The decline in values for older aircraft has made parting out an increasingly attractive option to owners. Jude Bricker, senior vice-president planning and treasurer of Allegiant, says that the airline finds itself competing with the sector due to its valuations for used A319s and A320s, which it puts at between $12 million to $13 million for a 12-year old aircraft.
"When the airplane trades at that value, then you're competing with the part out guys," he says. Allegiant bases its valuations on the maintenance and parts value of the aircraft as well as an operator premium, the latter of which the part out sector does not pay.
Lessors say that they also face the decision of whether to part out aircraft as they get older or to lease them again.
Lenders say that they would finance older aircraft with caveats, when asked by Allegiant executive Jude Bricker. Caveats include the borrowers credit quality and aircraft's age, panellists say.
"It's a residual value problem," says Robert Papas, director of aviation finance at BNP Paribas. He explains that the bank lacks the in-house capacity to value older aircraft that it has to value newer variants, which in turn makes credit committee approval of loans for the asset class more difficult.
The fact that the older planes are often the first out in favour of newer aircraft when airlines go through bankruptcy adds to their risk profile, adds Papas.
American Airlines is operating under chapter 11 bankruptcy protection and all of the US mainline carriers except Southwest Airlines have gone through bankruptcy during the past decade.
Richard Moody, head of aviation financial solutions at Deutsche Bank, says that fewer portfolio financings of older jets is also an issue for lenders. Large banks are often better suited to large deals or high volume transactions.
"Institutions have a black box of what they can and cannot do," he adds.
Not everyone is as hesitant. Leo Burrell, a managing director at Credit Agricole, says that he sees a "great" opportunity in financing older aircraft because the bank can achieve good advance rates and coupons on the deals.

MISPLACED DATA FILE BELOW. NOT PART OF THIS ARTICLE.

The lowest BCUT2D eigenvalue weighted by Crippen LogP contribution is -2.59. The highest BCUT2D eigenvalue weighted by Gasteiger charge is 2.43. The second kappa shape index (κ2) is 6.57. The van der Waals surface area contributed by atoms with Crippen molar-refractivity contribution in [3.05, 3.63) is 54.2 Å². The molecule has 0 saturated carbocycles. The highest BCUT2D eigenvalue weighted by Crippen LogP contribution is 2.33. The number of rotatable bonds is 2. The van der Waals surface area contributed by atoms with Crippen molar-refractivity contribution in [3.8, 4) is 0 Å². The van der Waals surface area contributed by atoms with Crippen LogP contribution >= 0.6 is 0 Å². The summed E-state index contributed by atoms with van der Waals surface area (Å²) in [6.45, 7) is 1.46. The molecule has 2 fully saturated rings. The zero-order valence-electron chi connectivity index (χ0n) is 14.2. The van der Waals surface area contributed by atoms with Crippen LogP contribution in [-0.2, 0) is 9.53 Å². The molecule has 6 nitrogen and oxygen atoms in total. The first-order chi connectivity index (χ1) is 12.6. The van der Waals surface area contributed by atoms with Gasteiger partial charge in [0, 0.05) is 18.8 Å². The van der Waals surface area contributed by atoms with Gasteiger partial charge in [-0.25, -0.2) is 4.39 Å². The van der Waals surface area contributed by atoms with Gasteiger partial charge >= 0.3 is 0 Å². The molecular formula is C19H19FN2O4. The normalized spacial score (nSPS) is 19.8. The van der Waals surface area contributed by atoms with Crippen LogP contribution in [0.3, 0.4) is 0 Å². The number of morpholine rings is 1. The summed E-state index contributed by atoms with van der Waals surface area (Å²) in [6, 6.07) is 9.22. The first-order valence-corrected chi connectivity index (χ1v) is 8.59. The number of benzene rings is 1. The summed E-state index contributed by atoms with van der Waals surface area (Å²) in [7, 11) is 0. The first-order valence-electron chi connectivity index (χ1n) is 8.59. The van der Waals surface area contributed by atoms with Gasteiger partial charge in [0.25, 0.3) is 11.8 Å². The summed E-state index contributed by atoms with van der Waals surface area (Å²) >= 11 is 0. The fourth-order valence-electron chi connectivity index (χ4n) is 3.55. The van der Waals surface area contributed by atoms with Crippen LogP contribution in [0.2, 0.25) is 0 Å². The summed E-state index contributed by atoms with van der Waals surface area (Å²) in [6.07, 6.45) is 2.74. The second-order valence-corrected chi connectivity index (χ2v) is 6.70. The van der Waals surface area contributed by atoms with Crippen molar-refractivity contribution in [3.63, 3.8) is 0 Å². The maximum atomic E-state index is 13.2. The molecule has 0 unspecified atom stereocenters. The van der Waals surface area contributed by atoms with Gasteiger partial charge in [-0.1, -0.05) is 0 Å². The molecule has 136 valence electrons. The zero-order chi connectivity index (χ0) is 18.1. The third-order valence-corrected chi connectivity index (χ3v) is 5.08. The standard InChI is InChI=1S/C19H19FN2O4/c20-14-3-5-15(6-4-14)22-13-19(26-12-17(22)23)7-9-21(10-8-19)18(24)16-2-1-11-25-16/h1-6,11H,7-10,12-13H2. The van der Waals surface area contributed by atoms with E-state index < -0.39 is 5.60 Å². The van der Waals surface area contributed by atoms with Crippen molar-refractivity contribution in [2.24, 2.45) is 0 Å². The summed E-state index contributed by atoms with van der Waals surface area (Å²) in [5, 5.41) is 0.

Aircraft can continue to fly well past their 25th year but the combination of the aforementioned factors are changing the economics of keeping these planes in service.
Bricker says that Allegiant will not keep its incoming A319s beyond their 23rd year because of high routine maintenance costs when they hit 24 years. He explains that the reason it continues to fly its ageing MD-80 fleet, which has an average age of 23 years according to Flightglobal's Ascend Online database, is because of the large number of used engines it anticipates will come on the market as American Airlines retires its fleet of the narrowbodies. This will allow Allegiant to avoid costly engine overhauls on the aircraft.
"Engine OEMs [original equipment manufacturer] are really putting the clamp down on a lot of [older] engines," says Postel at Universal. He says that companies, including GE and Rolls-Royce, will probably force the retirement of some older aircraft due to increasingly costly and onerous engine overhaul requirements.
The standard economic life for an aircraft may or may not remain 25 years, but whatever happens the skies will increasingly be filled with newer aircraft just on the order backlogs alone.